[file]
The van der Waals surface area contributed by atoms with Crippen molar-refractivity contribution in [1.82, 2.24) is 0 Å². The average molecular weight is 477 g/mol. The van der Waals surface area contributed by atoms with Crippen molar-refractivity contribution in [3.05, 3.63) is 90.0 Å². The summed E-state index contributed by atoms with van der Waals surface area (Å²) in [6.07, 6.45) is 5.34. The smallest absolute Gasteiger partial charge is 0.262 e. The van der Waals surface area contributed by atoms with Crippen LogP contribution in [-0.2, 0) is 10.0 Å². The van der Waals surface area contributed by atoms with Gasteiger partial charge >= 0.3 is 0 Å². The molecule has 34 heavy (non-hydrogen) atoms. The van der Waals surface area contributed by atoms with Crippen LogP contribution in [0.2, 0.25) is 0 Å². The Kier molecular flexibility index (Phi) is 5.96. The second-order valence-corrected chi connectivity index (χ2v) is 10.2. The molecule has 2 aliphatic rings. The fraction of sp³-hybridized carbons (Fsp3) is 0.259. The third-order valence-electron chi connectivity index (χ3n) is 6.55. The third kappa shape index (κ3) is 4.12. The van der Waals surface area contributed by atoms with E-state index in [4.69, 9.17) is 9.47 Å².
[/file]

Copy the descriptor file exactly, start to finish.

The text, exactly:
The van der Waals surface area contributed by atoms with Crippen molar-refractivity contribution in [1.82, 2.24) is 0 Å². The average molecular weight is 477 g/mol. The van der Waals surface area contributed by atoms with Crippen molar-refractivity contribution in [3.05, 3.63) is 90.0 Å². The summed E-state index contributed by atoms with van der Waals surface area (Å²) in [6.07, 6.45) is 5.34. The smallest absolute Gasteiger partial charge is 0.262 e. The van der Waals surface area contributed by atoms with Crippen LogP contribution in [-0.2, 0) is 10.0 Å². The van der Waals surface area contributed by atoms with Gasteiger partial charge >= 0.3 is 0 Å². The molecule has 34 heavy (non-hydrogen) atoms. The van der Waals surface area contributed by atoms with Crippen LogP contribution in [0.2, 0.25) is 0 Å². The Kier molecular flexibility index (Phi) is 5.96. The second-order valence-corrected chi connectivity index (χ2v) is 10.2. The molecule has 2 aliphatic rings. The fraction of sp³-hybridized carbons (Fsp3) is 0.259. The third-order valence-electron chi connectivity index (χ3n) is 6.55. The third kappa shape index (κ3) is 4.12. The van der Waals surface area contributed by atoms with E-state index in [4.69, 9.17) is 9.47 Å².